"os and ioutil dir and file writing functions are not permissions-safe, use shared/fileutil",
)

// Analyzer runs static analysis.
var Analyzer = &analysis.Analyzer{
	Name:     "writefile",
	Doc:      Doc,
	Requires: []*analysis.Analyzer{inspect.Analyzer},
	Run:      run,
}

func run(pass *analysis.Pass) (interface{}, error) {
	inspect, ok := pass.ResultOf[inspect.Analyzer].(*inspector.Inspector)
	if !ok {
		return nil, errors.New("analyzer is not type *inspector.Inspector")
	}

	nodeFilter := []ast.Node{
		(*ast.File)(nil),
		(*ast.ImportSpec)(nil),
		(*ast.CallExpr)(nil),
	}

	aliases := make(map[string]string)
	disallowedFns := []string{"MkdirAll", "WriteFile"}

	inspect.Preorder(nodeFilter, func(node ast.Node) {
		switch stmt := node.(type) {
		case *ast.File:
			// Reset aliases (per file).
			aliases = make(map[string]string)
		case *ast.ImportSpec:
			// Collect aliases.
			pkg := stmt.Path.Value
			if pkg == "\"os\"" {
				if stmt.Name != nil {
					aliases[stmt.Name.Name] = stmt.Path.Value
				} else {
					aliases["os"] = stmt.Path.Value
				}
			}
			if pkg == "\"io/ioutil\"" {
				if stmt.Name != nil {
					aliases[stmt.Name.Name] = stmt.Path.Value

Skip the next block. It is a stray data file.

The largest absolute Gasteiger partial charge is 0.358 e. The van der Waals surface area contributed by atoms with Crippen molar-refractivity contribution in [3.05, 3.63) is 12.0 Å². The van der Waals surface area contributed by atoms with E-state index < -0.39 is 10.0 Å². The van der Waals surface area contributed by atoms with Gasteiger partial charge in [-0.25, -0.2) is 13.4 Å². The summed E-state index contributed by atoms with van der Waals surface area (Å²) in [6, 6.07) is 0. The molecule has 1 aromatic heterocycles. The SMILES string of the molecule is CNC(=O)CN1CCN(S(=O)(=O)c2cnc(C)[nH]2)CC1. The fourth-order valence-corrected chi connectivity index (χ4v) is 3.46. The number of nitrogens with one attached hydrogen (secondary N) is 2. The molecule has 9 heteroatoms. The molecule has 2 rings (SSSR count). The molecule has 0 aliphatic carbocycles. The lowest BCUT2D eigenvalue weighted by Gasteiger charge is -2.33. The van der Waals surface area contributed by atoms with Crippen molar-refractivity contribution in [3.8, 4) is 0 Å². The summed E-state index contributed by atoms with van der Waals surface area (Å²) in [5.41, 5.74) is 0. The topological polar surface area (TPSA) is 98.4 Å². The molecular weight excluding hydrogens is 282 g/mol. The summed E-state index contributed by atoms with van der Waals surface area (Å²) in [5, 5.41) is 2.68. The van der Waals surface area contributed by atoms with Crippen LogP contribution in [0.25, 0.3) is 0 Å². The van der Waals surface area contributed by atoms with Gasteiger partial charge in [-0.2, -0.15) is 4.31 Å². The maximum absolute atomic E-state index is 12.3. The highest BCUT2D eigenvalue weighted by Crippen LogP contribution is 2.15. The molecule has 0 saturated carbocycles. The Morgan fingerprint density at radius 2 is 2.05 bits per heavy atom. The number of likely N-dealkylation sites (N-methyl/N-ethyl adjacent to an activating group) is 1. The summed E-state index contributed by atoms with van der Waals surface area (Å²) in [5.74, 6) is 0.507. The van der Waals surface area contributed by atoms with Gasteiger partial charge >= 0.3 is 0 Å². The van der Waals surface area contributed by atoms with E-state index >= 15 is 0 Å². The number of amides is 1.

} else {
					aliases["ioutil"] = stmt.Path.Value
				}
			}
		case *ast.CallExpr:
			// Check if any of disallowed functions have been used.
			for pkg, path := range aliases {
				for _, fn := range disallowedFns {
					if isPkgDot(stmt.Fun, pkg, fn) {
						pass.Reportf(
							node.Pos(),
							fmt.Sprintf(
								"%v: %s.%s() (from %s)",
								errUnsafePackage,
								pkg,
								fn,
								path,
							),
						)
					}
				}
			}
		}
	})

	return nil, nil
}

func isPkgDot(expr ast.Expr, pkg, name string) bool {
	sel, ok := expr.(*ast.SelectorExpr)
	res := ok && isIdent(sel.X, pkg) && isIdent(sel.Sel, name)
	return res
}

func isIdent(expr ast.Expr, ident string) bool {
	id, ok := expr.(*ast.Ident)
	return ok && id.Name == ident
}

Tests for our analyzer

Fortunately, the standard library contains a very easy way to test out your analyzer, but it also comes with a few quirks and a specific syntax needed to get it to work. First, let’s define a testdata/ directory within our analyzer package. Then, create an analyzer_test.go file:

package writefile

import (
	"testing"